This is a rich and very well-written work aimed towards an educated general audience (I think of it as the NPR/Twitter demographic). We get into the ins and outs of Keynes’s career, which took him to the Versailles Conference, attempts to work at the Exchequer and manage the Depression, further work during the war, the Bretton Woods conference which laid the groundwork for the postwar global economic order, his personal life, encounters with figures as diverse as Virginia Woolf and Winston Churchill, on and on. Keynes had a really interesting life, on top of whatever else can be said about him. It’s hard to imagine contemporary big time academics matching it… if nothing else, they’re expected to work a lot harder at much dumber tasks than Keynes or academics of his generation (and Keynes was a hard worker) were…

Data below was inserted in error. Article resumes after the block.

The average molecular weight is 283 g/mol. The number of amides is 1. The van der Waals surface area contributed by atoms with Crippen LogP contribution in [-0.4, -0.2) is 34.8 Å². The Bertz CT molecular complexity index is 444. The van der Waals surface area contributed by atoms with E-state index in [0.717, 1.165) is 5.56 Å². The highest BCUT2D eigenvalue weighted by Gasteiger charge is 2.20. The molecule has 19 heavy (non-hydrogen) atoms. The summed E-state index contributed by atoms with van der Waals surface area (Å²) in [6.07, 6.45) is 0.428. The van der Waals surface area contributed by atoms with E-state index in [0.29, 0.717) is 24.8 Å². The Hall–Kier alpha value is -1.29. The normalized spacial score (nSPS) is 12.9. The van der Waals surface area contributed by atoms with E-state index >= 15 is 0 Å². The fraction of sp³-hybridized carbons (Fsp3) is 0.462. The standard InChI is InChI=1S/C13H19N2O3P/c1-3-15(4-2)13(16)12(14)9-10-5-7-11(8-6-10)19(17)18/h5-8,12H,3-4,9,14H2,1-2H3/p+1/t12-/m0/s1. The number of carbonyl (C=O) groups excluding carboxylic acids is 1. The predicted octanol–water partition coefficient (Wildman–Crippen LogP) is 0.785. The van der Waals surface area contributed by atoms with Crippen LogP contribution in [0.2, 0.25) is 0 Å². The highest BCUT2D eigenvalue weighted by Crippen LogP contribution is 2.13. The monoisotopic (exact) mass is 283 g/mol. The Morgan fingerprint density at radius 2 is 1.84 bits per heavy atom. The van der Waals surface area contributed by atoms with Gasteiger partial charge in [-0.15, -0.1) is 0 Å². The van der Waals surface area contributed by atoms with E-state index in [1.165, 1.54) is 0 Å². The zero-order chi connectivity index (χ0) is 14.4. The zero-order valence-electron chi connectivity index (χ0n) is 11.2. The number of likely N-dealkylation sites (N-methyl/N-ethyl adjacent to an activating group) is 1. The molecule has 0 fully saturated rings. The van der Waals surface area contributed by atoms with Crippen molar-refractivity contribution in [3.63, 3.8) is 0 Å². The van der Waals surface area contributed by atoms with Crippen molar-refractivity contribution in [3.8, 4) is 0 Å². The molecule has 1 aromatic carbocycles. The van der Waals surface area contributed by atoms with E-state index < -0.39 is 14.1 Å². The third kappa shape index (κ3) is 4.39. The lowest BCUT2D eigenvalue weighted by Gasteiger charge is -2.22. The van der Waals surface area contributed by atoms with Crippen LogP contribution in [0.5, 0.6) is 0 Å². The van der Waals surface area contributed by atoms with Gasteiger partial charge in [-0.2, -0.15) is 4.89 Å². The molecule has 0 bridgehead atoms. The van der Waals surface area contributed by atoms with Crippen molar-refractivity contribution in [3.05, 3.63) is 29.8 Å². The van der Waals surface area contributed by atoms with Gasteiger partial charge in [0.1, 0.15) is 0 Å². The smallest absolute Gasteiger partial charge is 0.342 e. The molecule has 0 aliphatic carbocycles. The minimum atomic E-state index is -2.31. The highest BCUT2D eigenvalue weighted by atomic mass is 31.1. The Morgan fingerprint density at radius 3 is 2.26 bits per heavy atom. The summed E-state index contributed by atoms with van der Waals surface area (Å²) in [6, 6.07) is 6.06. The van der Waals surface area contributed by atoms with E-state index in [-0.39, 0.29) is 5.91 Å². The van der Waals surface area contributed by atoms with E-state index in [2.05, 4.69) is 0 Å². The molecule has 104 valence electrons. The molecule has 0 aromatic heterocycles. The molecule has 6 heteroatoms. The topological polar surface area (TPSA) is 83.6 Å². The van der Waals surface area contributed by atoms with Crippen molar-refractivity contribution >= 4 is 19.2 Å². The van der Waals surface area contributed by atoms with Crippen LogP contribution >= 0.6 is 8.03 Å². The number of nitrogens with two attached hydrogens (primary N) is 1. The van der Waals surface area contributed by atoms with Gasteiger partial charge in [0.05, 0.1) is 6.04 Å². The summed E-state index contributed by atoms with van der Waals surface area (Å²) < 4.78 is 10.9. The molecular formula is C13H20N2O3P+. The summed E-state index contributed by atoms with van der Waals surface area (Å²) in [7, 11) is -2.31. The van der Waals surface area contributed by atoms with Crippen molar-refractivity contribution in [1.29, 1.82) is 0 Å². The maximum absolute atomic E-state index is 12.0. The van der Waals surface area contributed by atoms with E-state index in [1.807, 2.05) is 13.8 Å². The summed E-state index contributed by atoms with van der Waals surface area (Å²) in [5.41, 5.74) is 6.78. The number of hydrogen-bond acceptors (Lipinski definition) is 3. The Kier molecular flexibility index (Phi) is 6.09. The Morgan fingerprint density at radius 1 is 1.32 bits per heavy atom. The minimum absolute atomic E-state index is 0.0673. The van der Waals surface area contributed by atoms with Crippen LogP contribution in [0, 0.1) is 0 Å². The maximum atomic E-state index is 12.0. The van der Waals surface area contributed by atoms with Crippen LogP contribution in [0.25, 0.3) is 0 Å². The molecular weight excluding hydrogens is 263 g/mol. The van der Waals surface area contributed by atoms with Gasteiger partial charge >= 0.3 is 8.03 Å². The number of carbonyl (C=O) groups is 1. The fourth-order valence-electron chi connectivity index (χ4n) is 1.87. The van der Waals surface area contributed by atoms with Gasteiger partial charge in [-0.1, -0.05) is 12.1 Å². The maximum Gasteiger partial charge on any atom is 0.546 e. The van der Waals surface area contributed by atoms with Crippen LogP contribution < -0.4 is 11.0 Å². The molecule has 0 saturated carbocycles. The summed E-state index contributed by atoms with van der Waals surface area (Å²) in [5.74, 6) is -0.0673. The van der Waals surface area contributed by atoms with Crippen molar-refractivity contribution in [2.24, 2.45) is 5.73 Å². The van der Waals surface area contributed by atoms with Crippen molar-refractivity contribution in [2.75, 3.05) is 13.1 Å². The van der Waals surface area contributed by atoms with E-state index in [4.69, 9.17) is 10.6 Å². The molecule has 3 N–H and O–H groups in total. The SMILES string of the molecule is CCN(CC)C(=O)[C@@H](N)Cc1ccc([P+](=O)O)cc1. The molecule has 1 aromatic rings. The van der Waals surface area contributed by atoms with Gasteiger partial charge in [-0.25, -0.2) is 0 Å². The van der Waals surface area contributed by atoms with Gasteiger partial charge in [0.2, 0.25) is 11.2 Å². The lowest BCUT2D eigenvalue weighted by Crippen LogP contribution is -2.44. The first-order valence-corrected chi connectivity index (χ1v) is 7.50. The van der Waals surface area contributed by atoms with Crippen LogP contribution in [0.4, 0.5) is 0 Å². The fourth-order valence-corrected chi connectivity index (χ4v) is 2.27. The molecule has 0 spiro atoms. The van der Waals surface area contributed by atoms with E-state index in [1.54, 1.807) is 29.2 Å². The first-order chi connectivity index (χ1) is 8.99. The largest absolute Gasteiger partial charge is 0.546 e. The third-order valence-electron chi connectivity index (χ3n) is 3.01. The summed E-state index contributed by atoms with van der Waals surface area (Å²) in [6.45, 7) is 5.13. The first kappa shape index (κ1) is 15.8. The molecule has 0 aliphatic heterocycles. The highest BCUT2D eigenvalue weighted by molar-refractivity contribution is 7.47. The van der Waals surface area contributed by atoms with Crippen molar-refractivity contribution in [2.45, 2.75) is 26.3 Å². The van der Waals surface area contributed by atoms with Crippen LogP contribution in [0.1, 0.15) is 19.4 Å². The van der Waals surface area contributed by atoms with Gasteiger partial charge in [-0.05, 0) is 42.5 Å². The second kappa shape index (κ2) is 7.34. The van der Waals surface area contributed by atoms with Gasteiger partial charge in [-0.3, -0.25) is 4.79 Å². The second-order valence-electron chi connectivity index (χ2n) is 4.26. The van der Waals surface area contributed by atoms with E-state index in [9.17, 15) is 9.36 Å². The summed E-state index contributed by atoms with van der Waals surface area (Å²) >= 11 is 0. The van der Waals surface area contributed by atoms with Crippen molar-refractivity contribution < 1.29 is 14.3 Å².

Insofar as there’s a takeaway point beyond “this guy had a cool life,” it’s one I actually agree with, and which has been a minor hobby horse of mine for some time, even if I disagree with some of the valuations Carter has put on the point. Keynes, Carter argues, updated liberalism for the twentieth century. This is relevant in large part because Keynes’s opponents, led by Friedrich von Hayek (a contemporary of Keynes, whose attacks against his work Keynes treated with a patronizing — and often hilarious — encouragement, real “A for effort, Freddie” stuff), have tried to seize the mantle of “classical liberalism” against anything that smacked of Keynes. Anything that expands “government” can’t be liberalism because (insert what’s often a misreading of Mill, Locke, Adam Smith, whoever here), the “classical liberal” argument goes. This was always a stupid argument. In many respects, it reflects the Marx-envy of free market fanatics. They always wanted a Marx for their side, and have enlisted a roll call of figures, each less fitting or just more pathetic than the last — Smith, von Mises, von Hayek, Ayn Rand — to be that figure. But there just isn’t a prophet figure like that for them, and there isn’t a central set of canonical texts like there is in Marxism (you’d figure they’d appreciate that, “free thinkers” that they’re supposed to be!).